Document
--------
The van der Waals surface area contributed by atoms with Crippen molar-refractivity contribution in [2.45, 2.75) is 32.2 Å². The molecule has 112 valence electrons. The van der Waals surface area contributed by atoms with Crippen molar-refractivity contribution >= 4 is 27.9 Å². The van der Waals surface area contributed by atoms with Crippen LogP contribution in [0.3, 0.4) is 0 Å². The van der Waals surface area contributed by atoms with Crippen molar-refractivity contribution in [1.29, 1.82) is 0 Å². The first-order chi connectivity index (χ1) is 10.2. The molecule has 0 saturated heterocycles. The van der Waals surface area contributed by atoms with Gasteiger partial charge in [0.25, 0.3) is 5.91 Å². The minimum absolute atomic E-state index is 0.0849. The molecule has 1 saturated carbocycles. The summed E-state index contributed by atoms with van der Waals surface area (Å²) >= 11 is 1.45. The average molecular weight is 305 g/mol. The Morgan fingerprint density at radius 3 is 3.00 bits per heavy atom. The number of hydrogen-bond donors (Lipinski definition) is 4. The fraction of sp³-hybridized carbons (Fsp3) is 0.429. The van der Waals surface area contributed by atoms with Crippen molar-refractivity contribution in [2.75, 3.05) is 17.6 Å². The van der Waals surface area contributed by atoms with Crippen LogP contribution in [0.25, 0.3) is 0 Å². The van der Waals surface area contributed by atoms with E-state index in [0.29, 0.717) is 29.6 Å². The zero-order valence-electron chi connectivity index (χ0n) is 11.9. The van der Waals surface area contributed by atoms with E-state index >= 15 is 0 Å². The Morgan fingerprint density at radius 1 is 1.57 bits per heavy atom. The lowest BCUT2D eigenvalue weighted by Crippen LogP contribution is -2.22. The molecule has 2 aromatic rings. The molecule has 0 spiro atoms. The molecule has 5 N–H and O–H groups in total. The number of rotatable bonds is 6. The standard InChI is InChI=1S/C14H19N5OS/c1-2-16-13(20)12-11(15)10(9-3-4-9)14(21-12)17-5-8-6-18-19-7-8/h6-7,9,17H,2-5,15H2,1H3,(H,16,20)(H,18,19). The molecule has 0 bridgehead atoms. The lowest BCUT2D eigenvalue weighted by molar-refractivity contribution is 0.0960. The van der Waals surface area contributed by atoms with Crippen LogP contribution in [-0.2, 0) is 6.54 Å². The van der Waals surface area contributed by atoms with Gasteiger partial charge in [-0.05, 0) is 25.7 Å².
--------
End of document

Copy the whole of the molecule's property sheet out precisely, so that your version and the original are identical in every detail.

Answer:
The van der Waals surface area contributed by atoms with Crippen molar-refractivity contribution in [2.45, 2.75) is 32.2 Å². The molecule has 112 valence electrons. The van der Waals surface area contributed by atoms with Crippen molar-refractivity contribution >= 4 is 27.9 Å². The van der Waals surface area contributed by atoms with Crippen LogP contribution in [0.3, 0.4) is 0 Å². The van der Waals surface area contributed by atoms with Crippen molar-refractivity contribution in [1.29, 1.82) is 0 Å². The first-order chi connectivity index (χ1) is 10.2. The molecule has 0 saturated heterocycles. The van der Waals surface area contributed by atoms with Gasteiger partial charge in [0.25, 0.3) is 5.91 Å². The minimum absolute atomic E-state index is 0.0849. The molecule has 1 saturated carbocycles. The summed E-state index contributed by atoms with van der Waals surface area (Å²) >= 11 is 1.45. The average molecular weight is 305 g/mol. The Morgan fingerprint density at radius 3 is 3.00 bits per heavy atom. The number of hydrogen-bond donors (Lipinski definition) is 4. The fraction of sp³-hybridized carbons (Fsp3) is 0.429. The van der Waals surface area contributed by atoms with Crippen molar-refractivity contribution in [2.75, 3.05) is 17.6 Å². The van der Waals surface area contributed by atoms with Crippen LogP contribution in [0.25, 0.3) is 0 Å². The van der Waals surface area contributed by atoms with E-state index in [0.29, 0.717) is 29.6 Å². The zero-order valence-electron chi connectivity index (χ0n) is 11.9. The van der Waals surface area contributed by atoms with E-state index >= 15 is 0 Å². The Morgan fingerprint density at radius 1 is 1.57 bits per heavy atom. The lowest BCUT2D eigenvalue weighted by Crippen LogP contribution is -2.22. The molecule has 2 aromatic rings. The molecule has 0 spiro atoms. The molecule has 5 N–H and O–H groups in total. The number of rotatable bonds is 6. The standard InChI is InChI=1S/C14H19N5OS/c1-2-16-13(20)12-11(15)10(9-3-4-9)14(21-12)17-5-8-6-18-19-7-8/h6-7,9,17H,2-5,15H2,1H3,(H,16,20)(H,18,19). The molecule has 0 bridgehead atoms. The lowest BCUT2D eigenvalue weighted by molar-refractivity contribution is 0.0960. The van der Waals surface area contributed by atoms with Crippen LogP contribution in [-0.2, 0) is 6.54 Å². The van der Waals surface area contributed by atoms with Gasteiger partial charge in [-0.05, 0) is 25.7 Å².